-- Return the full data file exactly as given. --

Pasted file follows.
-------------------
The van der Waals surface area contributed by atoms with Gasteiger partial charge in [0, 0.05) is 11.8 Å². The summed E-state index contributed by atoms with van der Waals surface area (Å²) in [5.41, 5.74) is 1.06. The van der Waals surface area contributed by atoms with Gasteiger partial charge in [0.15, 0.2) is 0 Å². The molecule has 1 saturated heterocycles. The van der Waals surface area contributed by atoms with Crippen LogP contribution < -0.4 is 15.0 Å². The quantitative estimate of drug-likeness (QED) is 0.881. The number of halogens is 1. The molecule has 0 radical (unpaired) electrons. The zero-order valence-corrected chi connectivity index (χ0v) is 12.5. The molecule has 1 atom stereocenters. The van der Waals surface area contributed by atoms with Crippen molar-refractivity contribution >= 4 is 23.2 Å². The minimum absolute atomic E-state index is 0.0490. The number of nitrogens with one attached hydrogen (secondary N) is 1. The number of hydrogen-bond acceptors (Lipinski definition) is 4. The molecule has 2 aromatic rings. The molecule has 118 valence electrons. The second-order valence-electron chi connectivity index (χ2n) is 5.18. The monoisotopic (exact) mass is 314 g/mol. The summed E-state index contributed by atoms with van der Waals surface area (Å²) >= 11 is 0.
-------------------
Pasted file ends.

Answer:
The van der Waals surface area contributed by atoms with Gasteiger partial charge in [0, 0.05) is 11.8 Å². The summed E-state index contributed by atoms with van der Waals surface area (Å²) in [5.41, 5.74) is 1.06. The van der Waals surface area contributed by atoms with Gasteiger partial charge in [0.15, 0.2) is 0 Å². The molecule has 1 saturated heterocycles. The van der Waals surface area contributed by atoms with Crippen LogP contribution < -0.4 is 15.0 Å². The quantitative estimate of drug-likeness (QED) is 0.881. The number of halogens is 1. The molecule has 0 radical (unpaired) electrons. The zero-order valence-corrected chi connectivity index (χ0v) is 12.5. The molecule has 1 atom stereocenters. The van der Waals surface area contributed by atoms with Crippen molar-refractivity contribution >= 4 is 23.2 Å². The minimum absolute atomic E-state index is 0.0490. The number of nitrogens with one attached hydrogen (secondary N) is 1. The number of hydrogen-bond acceptors (Lipinski definition) is 4. The molecule has 2 aromatic rings. The molecule has 118 valence electrons. The second-order valence-electron chi connectivity index (χ2n) is 5.18. The monoisotopic (exact) mass is 314 g/mol. The summed E-state index contributed by atoms with van der Waals surface area (Å²) >= 11 is 0.